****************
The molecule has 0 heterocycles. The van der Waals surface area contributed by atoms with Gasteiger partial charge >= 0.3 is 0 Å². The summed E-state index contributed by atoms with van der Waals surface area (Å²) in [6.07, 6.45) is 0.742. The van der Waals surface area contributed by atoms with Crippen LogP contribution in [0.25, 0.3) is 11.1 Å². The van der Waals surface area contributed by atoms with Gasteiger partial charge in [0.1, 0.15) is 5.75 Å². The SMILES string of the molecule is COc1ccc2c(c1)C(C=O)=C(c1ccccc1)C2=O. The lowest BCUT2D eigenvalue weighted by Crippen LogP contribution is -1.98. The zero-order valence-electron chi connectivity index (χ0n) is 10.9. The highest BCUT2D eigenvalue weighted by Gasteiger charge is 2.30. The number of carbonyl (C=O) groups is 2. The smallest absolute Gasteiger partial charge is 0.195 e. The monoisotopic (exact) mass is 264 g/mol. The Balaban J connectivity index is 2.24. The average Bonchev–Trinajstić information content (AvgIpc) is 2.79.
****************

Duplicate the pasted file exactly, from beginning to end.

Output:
The molecule has 0 heterocycles. The van der Waals surface area contributed by atoms with Gasteiger partial charge >= 0.3 is 0 Å². The summed E-state index contributed by atoms with van der Waals surface area (Å²) in [6.07, 6.45) is 0.742. The van der Waals surface area contributed by atoms with Crippen LogP contribution in [0.25, 0.3) is 11.1 Å². The van der Waals surface area contributed by atoms with Gasteiger partial charge in [0.1, 0.15) is 5.75 Å². The SMILES string of the molecule is COc1ccc2c(c1)C(C=O)=C(c1ccccc1)C2=O. The lowest BCUT2D eigenvalue weighted by Crippen LogP contribution is -1.98. The zero-order valence-electron chi connectivity index (χ0n) is 10.9. The highest BCUT2D eigenvalue weighted by Gasteiger charge is 2.30. The number of carbonyl (C=O) groups is 2. The smallest absolute Gasteiger partial charge is 0.195 e. The monoisotopic (exact) mass is 264 g/mol. The Balaban J connectivity index is 2.24. The average Bonchev–Trinajstić information content (AvgIpc) is 2.79.